The Science of Sustainability

What's the Scoop on Kitty Poop?

  • share this article
  • Facebook
  • Email

What are the options for eco-friendly cat litter?In researching this blog post, I continually ran across the word "conundrum" – which is defined as a puzzling question or problem. Used in a sentence, one might say, "I am a cat owner who cares about the environment. What to do about their poop presents quite a conundrum."

Let's explore the facts around this puzzle.

Fact: There are approximately 88.3 million companion cats in the United States, according to the Humane Society of the US.

Fact: All of them poop. The poop and the kitty litter must go somewhere.

Fact: The traditional clay litters have been criticized for being resourced through strip-mining, and may contain harmful chemicals that cats can lick from their fur.

These three facts alone are reason enough to feel the effects of a conundrum, but let's explore further.

Fact: Flushing cat poop down the toilet is an option once suggested by environmentalists, but is now an eco- No-No. Toxoplasma gondii, a parasite found in cat's intestines, can be passed through the feces.

When flushed, the T. Gondii travels with the toilet water from your house to a treatment center (where it resists treatment) to the bay to the Pacific Ocean and into the habitat of many sea creatures, including the Sea Otter.

A UC Davis study of otters that live in areas near freshwater runoff, found that 42% of live otters and 62% of dead otters tested positive for T.  Gondii.

In fact, recent legislation will require kitty litters bags to include warning labels about flushing.

(Editor's note: QUEST's very first TV story, ""What's Killing the Sea Otters?" – 2/6/07- " covers this topic in detail.)

Now that we are clear on the conundrum, let's explore some options.

Reclaimed Wood Litter: Litter made from reclaimed wood is an greener option. Pine and cedar sawdust that would normally end up in landfills is concentrated without the use of dangerous chemicals to produce environmentally safe litter. Feline Pine, Nature's Earth and Catfresh are options.

Recycled Newspaper Litter: Try litter made from recycled newspapers. The paper absorbs just as well and re-uses resources. Two great brands are Yesterdays News and Good Mews.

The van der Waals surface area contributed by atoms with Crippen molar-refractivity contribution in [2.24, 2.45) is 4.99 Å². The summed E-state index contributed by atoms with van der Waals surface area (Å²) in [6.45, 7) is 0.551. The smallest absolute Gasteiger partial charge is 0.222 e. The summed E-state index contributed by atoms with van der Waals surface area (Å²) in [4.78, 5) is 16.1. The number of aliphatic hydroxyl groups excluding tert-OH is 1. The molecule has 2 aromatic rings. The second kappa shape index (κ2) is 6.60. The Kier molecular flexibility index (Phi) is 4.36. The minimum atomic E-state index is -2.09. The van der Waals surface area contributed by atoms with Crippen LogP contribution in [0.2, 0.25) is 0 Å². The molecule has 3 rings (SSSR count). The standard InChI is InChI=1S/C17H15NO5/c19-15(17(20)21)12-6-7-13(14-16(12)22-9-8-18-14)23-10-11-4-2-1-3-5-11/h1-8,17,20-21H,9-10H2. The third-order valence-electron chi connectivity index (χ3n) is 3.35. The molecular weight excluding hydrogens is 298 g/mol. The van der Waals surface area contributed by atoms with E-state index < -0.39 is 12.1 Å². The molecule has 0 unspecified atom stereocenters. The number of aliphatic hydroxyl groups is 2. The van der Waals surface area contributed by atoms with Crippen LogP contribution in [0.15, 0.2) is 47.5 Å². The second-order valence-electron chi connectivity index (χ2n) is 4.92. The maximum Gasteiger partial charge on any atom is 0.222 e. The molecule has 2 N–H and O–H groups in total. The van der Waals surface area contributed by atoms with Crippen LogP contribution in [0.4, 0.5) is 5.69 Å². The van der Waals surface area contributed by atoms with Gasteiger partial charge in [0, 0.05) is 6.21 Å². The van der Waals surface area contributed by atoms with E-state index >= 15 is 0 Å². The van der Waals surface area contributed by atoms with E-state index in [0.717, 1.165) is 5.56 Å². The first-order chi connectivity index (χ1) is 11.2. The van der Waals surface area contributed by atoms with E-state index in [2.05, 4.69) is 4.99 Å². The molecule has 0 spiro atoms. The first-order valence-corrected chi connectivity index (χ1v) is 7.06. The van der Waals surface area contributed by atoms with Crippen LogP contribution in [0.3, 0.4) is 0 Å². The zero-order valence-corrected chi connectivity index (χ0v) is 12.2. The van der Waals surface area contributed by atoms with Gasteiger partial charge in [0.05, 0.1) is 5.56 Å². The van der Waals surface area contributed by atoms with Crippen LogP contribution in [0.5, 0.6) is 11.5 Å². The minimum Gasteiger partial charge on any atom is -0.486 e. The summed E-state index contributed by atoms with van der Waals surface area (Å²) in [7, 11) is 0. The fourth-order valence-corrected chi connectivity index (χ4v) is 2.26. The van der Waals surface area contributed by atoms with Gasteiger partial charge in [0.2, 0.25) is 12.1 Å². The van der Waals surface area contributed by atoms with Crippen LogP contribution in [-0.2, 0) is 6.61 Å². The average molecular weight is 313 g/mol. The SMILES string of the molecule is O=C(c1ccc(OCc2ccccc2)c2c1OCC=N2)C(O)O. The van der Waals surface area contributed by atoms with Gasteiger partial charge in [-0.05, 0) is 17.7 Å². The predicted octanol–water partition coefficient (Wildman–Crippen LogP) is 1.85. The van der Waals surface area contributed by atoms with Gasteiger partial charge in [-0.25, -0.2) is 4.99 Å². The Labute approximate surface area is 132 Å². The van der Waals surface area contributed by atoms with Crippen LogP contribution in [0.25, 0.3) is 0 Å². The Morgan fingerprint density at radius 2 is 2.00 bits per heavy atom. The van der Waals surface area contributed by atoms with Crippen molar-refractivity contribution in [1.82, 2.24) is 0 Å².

Plant-based Litters: Plant-based litters are made from materials such as corn, corncobs, cornhusks, wheat by-products, wheat grass and beet pulp. These biodegradable materials, have no odor, are very absorbent and don't produce the same kind or volume of dust as clay litters.

Biodegradable Bags: These are available at most pet stores. Use the biodegradable litter with them.

Composting: Being a Zoo employee, we are BIG composters of our herbivore poop, creating rich and wonderful soil to grow our botanical paradise at Knowland Park. NatureMill, makers of the pet-friendly composter claim that it is possible to compost pet poop, as well.  This composter, made from recycled and recyclable materials, is an easy to use alternative. Just add food scraps and the computerized composter heats up the ingredients to the 140 degrees (the EPA suggests over 130 degrees). Out comes soil for your flowerbed.

Make Your Own Kitty Litter: The DIY-crowd may even wish to attempt a hand-crafted solution.

These are all great alternatives that, of course, present more questions. Like all environmental issues these days, each solution may lead to a new puzzle or conundrum for us to wrap our greening brains around. Let's keep on exploring!

37.7772 -122.166595

Related

Explore: , , , , ,

Category: Biology, Health, Partners, Sustainable Health

  • share this article
  • Facebook
  • Email
Amy Gotliffe

About the Author ()

Amy Gotliffe is Conservation Manager at the Oakland Zoo. She is a Detroit transplant, enjoying the good Bay Area life for 17 years. She has a degree in communications, holds several teaching credentials and has a Masters Degree in Environmental Education. She has worked at various Bay Area educational and environmental institutions, teaching second grade, working on campaigns, planting pollinator gardens, producing earth day events and generally spreading the word about wildlife and green living. She currently works at The Oakland Zoo where she serves as the Conservation Manager. There, she coordinates support for international, national and local conservation efforts, produces a Conservation Speaker Series, produces the zoo's Earth Day event, leads eco-trips, teaches the various educational programs and heads up an on-site Green Team. On her list of other passions are travel, photography, music and the lindy hop. :-)
  • http://www.freshairelitter.com April Jennings

    Thanks for the great blog.

    FreshAire With Bio-Filters™ cat litter, launched this Spring, is the new environmentally conscious choice in cat litter. It is available in all U.S. PetSmart stores, FreshAire is 100% American made and naturally controls odor without chemicals or fragrances.

    FreshAire uses hybrid technology to deliver a litter that is all-natural, safe and neutralizes odors. It is the first litter to combine both clay and kiln-dried recycled soft pine, using 40% less non-renewable surface-mined clay than traditional clumping litters. Due to the unique combination of soft pine and clay, FreshAire weighs a third less than traditional litters, which means using less fuel to get it to market and which makes it easier for shoppers using bicycles or public transit to get it home.

    You can get more information at http://www.freshairelitter.com

    Thanks for the great blog

  • Amy Gotliffe

    Hi Betty Jo.
    I would contact your liocal shelter, pet store or vet for issues specific to kitties. Good luck!